The good news is that many business leaders insist this unprecedented mental health crisis requires companies to make mental health and wellness a priority. Mary-Clare Race, Chief Innovation Officer at LHH, said, “With offices now fully virtual for the foreseeable future, most companies, managers and senior leadership are tasked with the new challenge of prioritizing mental health remotely.”
What can you be doing?
One of the biggest ways companies can support mental health is to encourage employees to take full advantage of personal time off, mental health days and holiday days. Nearly 30% of employees report their time-off policies are more restricted during the pandemic.
A Monster study also reported almost half of workers didn’t use all of their PTO last year. Claire Barnes, Monster Worldwide Senior Vice-President of Human Resources, reacted to these findings. “Many companies, Monster included, have made an effort to reinforce the importance of taking a break. We’ve added PTO and mental health days to further encourage employees to decompress and take some well-deserved time off.”
The burnout that results from working from home and the limited boundaries it creates (bedroom offices, longer hours, fewer breaks) will continue to impact employee wellness. Companies that celebrate time off and resting will become the norm as opposed to working long hours and never taking PTO which will soon become a thing of the past. Many also predicted access to therapy, meditation and alternative forms of wellness will become essential employee benefits in 2021.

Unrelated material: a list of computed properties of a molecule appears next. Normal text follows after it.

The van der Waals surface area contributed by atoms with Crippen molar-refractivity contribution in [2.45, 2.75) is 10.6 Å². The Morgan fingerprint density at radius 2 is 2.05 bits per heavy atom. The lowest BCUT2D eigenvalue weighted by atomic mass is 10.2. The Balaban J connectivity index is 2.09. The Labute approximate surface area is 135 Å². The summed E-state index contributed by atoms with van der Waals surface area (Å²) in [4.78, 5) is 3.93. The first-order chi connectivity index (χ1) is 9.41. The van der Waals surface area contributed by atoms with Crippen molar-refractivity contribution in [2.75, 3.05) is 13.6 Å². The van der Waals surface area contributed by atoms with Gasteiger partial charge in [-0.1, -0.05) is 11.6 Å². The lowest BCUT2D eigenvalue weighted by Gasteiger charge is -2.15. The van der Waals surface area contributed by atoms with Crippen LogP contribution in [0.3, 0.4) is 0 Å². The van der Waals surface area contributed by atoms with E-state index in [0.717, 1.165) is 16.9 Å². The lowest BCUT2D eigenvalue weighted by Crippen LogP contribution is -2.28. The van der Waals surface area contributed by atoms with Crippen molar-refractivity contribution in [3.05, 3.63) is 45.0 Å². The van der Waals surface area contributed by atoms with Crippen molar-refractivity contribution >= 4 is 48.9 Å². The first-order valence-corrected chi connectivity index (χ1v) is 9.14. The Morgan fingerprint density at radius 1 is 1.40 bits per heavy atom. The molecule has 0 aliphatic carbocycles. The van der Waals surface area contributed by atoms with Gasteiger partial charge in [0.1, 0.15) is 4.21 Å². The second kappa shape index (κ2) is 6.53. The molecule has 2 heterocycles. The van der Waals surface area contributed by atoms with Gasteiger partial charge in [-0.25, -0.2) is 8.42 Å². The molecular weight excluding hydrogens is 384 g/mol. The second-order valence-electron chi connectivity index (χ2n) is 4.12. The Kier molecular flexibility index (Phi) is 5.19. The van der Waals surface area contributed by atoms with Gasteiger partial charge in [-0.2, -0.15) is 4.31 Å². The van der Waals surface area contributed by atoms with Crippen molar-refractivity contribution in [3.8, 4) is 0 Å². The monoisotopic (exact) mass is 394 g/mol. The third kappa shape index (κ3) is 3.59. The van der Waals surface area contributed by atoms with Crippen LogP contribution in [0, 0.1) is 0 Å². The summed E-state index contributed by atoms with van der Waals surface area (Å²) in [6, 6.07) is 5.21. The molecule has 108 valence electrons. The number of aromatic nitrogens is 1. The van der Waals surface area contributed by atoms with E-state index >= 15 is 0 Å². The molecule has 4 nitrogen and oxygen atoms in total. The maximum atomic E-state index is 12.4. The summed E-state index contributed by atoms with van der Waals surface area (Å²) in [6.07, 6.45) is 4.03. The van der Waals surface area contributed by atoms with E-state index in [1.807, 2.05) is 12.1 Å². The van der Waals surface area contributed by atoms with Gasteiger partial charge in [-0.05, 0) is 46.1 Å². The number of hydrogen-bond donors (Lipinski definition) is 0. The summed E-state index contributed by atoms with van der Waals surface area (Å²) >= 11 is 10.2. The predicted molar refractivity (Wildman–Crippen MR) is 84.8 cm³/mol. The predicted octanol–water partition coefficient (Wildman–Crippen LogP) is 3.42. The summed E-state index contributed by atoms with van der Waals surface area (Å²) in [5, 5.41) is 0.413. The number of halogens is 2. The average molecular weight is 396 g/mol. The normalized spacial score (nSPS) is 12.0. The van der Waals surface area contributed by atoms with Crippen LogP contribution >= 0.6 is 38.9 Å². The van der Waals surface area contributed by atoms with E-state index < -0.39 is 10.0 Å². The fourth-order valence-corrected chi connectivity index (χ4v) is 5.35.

There will be a shift in healthy lifestyle changes. Around 71% gained weight throughout 2020. Respondents said weight gain has created mental stress and fatigue with 52% feeling down about the way they look. Plus 47% who gained weight said their self-esteem has dropped since last March.
Employers who design employee well-being programs with the understanding that physical health and mental health are inextricably interconnected will be rewarded with better performing, more productive and loyal employees and lower healthcare costs.
There should be more emphasis on compassionate leadership. In the coming year, more and more business leaders, like Scott Shute, are calling for this (checking in and asking employees what they need and listening to what they say).
For instance, people can start their day or their meetings with a few deep breaths to get centred, go for a mid-day walk or eat a meal while being fully present. It could mean offering personal time off for mental health days, no meeting days, discussion sessions on mindfulness or managing burnout, online learning resources, etc.
Despite the 2020 setbacks, 71% of management feel a renewed sense of optimism as we approach the lifting of lockdown restrictions and are beginning to set goals, get projects back on track and turn business goals into reality in 2021. Throughout this year you should be an advocate for a more humanised workplace where workers are treated as people first, employees second, “Employees want to work for a company that values them, that has their best interests in mind.” As employers, when we're aware of the unique needs of this time and meet those needs with a true spirit of compassion, we'll all have a better chance to thrive.’’